CAMPBELLTOWN, Pa. — A storm packing high winds ripped through south-central Pennsylvania on Wednesday, damaging at least 50 homes and injuring 24 people, including one critically, authorities said.
Thirteen-year-old Christy Hetrick was at home when the storm hit. She said she heard "kind of like a screeching noise" and looked outside to see many trees knocked over. She said the storm lasted about an hour.
"I had tears in my eyes because it was so horrible," she said.
David Ondrejik, a meteorologist for the National Weather Service in State College, said he received a wind report of 73 mph in Lancaster County.
Sixteen people were taken to Penn State Milton S. Hershey Medical Center in Hershey, while an additional eight sought treatment on their own, said hospital spokeswoman Anne Wilkinson.
High wind and heavy rains have damaged hundreds of houses, stalled cars, breached small dams, downed power lines and closed roadways from the Midwest to the Eastern Seaboard in an onslaught of severe weather that began Monday.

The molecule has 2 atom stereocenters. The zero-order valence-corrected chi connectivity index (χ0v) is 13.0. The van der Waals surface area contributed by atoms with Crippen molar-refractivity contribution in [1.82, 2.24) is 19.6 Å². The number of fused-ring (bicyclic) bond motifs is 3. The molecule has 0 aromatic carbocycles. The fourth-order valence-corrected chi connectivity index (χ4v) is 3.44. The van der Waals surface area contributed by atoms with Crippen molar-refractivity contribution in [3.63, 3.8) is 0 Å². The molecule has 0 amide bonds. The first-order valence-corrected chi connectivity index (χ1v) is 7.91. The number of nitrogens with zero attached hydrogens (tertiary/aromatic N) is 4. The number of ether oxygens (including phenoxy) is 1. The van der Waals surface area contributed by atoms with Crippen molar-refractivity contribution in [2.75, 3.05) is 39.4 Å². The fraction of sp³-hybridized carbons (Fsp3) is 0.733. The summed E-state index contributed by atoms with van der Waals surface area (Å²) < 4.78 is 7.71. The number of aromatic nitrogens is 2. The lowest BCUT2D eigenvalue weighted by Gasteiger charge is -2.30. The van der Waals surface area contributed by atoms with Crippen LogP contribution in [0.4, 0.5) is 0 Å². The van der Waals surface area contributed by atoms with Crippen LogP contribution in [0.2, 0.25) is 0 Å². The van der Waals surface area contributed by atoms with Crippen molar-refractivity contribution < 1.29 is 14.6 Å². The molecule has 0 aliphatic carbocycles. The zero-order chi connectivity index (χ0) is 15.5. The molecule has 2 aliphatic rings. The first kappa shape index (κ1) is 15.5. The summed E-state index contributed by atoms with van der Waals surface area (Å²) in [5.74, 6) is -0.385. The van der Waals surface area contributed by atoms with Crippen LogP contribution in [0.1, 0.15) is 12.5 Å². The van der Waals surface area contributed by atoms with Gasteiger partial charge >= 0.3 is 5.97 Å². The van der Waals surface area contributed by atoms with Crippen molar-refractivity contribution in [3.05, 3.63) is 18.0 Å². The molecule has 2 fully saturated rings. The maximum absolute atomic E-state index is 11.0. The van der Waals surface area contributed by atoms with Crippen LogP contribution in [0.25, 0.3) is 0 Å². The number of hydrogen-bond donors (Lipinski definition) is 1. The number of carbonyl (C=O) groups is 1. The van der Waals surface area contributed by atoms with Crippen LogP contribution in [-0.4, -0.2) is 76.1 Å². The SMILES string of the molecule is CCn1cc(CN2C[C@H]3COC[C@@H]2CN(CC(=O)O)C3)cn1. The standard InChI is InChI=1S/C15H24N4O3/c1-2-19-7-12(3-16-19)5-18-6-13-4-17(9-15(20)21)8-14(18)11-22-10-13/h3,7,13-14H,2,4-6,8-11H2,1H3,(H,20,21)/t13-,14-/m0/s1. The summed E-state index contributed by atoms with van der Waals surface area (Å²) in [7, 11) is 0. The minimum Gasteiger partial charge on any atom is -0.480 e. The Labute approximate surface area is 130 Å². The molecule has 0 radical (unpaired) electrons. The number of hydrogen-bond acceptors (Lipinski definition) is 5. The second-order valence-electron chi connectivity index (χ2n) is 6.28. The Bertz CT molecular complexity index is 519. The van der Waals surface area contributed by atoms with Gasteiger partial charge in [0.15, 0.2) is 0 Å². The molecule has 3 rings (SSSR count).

The storms wreaked havoc with airline schedules as well, delaying flights Wednesday to New Jersey's Newark Liberty International Airport by more than three hours.
Other airports along the East Coast -- in Baltimore, Washington, Boston, New York and Philadelphia -- experienced delays up to an hour.
In New Jersey, residents of Lumberton -- the town hardest hit by floodwaters -- awaited word from inspectors on when they could return to their homes to assess the damage and start cleaning up.
The weather service said Clarks Mills, Wis., was hit by a tornado Tuesday afternoon.
Meteorologist Gary Austin said the tornado skipped along a path 4 1/2 miles long, damaging a dozen houses and farm buildings. There were no injuries.
Storms also moved through Michigan late Tuesday, bringing high winds and hail up to 2 inches in diameter.
Damage was mostly limited to downed trees, which cut power to about 54,000.
In Kentucky, power outages numbered in the hundreds of thousands as winds, reaching sustained gusts of 80 mph, toppled trees and power lines. In Louisville, some officials said the outages were the worst since the tornados of April 1974.
In Maryland, Gov. Robert L. Ehrlich Jr. declared a state of emergency Wednesday in two counties after floods damaged roads and homes.